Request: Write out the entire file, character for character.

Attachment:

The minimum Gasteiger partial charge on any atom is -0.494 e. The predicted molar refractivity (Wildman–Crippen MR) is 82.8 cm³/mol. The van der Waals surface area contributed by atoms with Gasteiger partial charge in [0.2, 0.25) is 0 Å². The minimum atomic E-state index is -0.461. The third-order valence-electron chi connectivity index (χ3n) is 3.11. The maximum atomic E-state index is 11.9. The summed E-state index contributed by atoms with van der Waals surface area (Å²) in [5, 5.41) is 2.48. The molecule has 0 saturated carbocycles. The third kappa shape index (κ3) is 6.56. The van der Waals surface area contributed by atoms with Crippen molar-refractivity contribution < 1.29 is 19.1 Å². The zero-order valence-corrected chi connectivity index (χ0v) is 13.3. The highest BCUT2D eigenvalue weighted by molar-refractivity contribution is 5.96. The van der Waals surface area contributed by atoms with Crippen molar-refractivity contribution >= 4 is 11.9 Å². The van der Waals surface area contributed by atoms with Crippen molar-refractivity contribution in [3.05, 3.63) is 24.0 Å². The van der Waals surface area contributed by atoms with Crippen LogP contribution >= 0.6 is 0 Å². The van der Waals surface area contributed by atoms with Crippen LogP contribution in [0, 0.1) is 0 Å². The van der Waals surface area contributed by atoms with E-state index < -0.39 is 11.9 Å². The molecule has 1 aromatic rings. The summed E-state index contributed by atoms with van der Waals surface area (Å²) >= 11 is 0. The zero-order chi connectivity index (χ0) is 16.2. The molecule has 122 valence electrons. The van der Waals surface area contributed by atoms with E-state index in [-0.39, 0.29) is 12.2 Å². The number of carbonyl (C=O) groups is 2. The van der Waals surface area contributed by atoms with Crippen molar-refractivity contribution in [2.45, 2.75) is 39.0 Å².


The minimum Gasteiger partial charge on any atom is -0.494 e. The predicted molar refractivity (Wildman–Crippen MR) is 82.8 cm³/mol. The van der Waals surface area contributed by atoms with Gasteiger partial charge in [0.2, 0.25) is 0 Å². The minimum atomic E-state index is -0.461. The third-order valence-electron chi connectivity index (χ3n) is 3.11. The maximum atomic E-state index is 11.9. The summed E-state index contributed by atoms with van der Waals surface area (Å²) in [5, 5.41) is 2.48. The molecule has 0 saturated carbocycles. The third kappa shape index (κ3) is 6.56. The van der Waals surface area contributed by atoms with Crippen molar-refractivity contribution < 1.29 is 19.1 Å². The zero-order valence-corrected chi connectivity index (χ0v) is 13.3. The highest BCUT2D eigenvalue weighted by molar-refractivity contribution is 5.96. The van der Waals surface area contributed by atoms with Crippen molar-refractivity contribution >= 4 is 11.9 Å². The van der Waals surface area contributed by atoms with Crippen molar-refractivity contribution in [3.05, 3.63) is 24.0 Å². The van der Waals surface area contributed by atoms with Crippen LogP contribution >= 0.6 is 0 Å². The van der Waals surface area contributed by atoms with Crippen LogP contribution in [0, 0.1) is 0 Å². The van der Waals surface area contributed by atoms with E-state index < -0.39 is 11.9 Å². The molecule has 1 aromatic rings. The summed E-state index contributed by atoms with van der Waals surface area (Å²) >= 11 is 0. The zero-order chi connectivity index (χ0) is 16.2. The molecule has 122 valence electrons. The van der Waals surface area contributed by atoms with E-state index in [-0.39, 0.29) is 12.2 Å². The number of carbonyl (C=O) groups is 2. The van der Waals surface area contributed by atoms with Crippen molar-refractivity contribution in [2.45, 2.75) is 39.0 Å².